time of active repair [4]

30) Serviceability

Relative ease with which an item can be serviced (i.e. kept in operating condition). [4]

31) Standby Redundancy

Redundancy wherein a part of the means for performing a required function is


intended to operate, while the remaining part(s) of the means are inoperative until
needed [IEV 19-5-03] [2]
Note: this is also known as dynamic redundancy.

Redundancy in which some or all of the redundant items are not operating
continuously but are activated only upon failure of the primary item performing the
function(s). [4]

80
Appendix
32) System Downtime

Time interval between the commencement of work on a system (product) malfunction


and the time when the system has been repaired and/or checked by the maintenance
person, and no further maintenance activity is executed. [4]

33) Total System Downtime

Time interval between the reporting of a system (product) malfunction and the time
when the system has been repaired and/or checked by the maintenance person, and
no further maintenance activity is executed. [4]

34) Unavailability

State of an item of being unable to perform its required function [IEV 603-05-05] [2]
Note: Unavailability is expressed as the fraction of expected operating life that an
item is not available, for example given in minutes per year

Ratio: downtime/(uptime + downtime) [3]


Often expressed as a maximum period of time during which the variable is
unavailable, for example 4 hours per month

35) Uptime

That element of Active Time during which an item is in condition to perform its
required functions. (Increases availability and dependability). [4]

[1] Maintenance & reliability terms - Life Cycle Engineering

[2] IEC 62439: High Availability automation networks

[3] IEEE Std C37.1™-2007: Standard for SCADA and Automation System

[4] MIL-HDBK-338B - Military Handbook - Electronic Reliability Design Handbook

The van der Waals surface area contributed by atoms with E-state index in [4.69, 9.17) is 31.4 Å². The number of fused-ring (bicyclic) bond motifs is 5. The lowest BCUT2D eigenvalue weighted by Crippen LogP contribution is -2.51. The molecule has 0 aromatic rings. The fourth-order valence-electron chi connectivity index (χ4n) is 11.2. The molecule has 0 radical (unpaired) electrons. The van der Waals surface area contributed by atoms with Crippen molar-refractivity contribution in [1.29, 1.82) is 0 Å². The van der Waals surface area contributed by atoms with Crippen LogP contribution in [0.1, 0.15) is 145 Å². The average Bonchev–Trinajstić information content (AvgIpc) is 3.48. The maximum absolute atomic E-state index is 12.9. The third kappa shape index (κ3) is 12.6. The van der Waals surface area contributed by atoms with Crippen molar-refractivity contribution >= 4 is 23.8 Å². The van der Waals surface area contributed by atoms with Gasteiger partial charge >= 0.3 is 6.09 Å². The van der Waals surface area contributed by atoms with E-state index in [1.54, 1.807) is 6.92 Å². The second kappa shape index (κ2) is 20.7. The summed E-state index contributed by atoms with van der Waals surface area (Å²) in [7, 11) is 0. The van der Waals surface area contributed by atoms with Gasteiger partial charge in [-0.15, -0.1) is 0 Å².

[5] IEC-271-194

[6] The Certified Quality Engineer Handbook - Connie M. Borror, Editor

[7] Reliability, Quality, and Safety for Engineers - B.S. Dhillon - CRC Press

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Appendix

Standards

This section contains a selected, non-exhaustive list of reference documents and


standards related to Reliability and Availability:

General purpose

 IEC 60050 (191):1990 - International Electrotechnical Vocabulary (IEV)

FMEA/FMECA

 IEC 60812 (1985) - Analysis techniques for system reliability - Procedures for failure mode and
effect analysis (FMEA)

 MIL-STD 1629A (1980) Procedures for performing a failure mode, effects and criticality analysis

Reliability Block Diagrams

 IEC 61078 (1991) Analysis techniques for dependability - Reliability block diagram method

Fault Tree Analysis

 NUREG-0492 - Fault Tree Handbook - US Nuclear Regulatory Commission

Markov Analysis

 IEC 61165 (2006) Application of Markov techniques

RAMS

 IEC 60300-1 (2003) - Dependability management - Part 1: Dependability management systems

 IEC 62278 (2002) - Railway applications - Specification and demonstration of reliability, availability,
maintainability and safety (RAMS)

Functional Safety

 IEC 61508 - Functional safety of electrical/electronic/programmable electronic safety related


systems (7 parts)

 IEC 61511 (2003) Functional safety - Safety instrumented systems for the process industry sector.

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Calculation Examples

Reliability & Availability Calculation Examples


The previous chapter provided necessary knowledge and theory basics to understand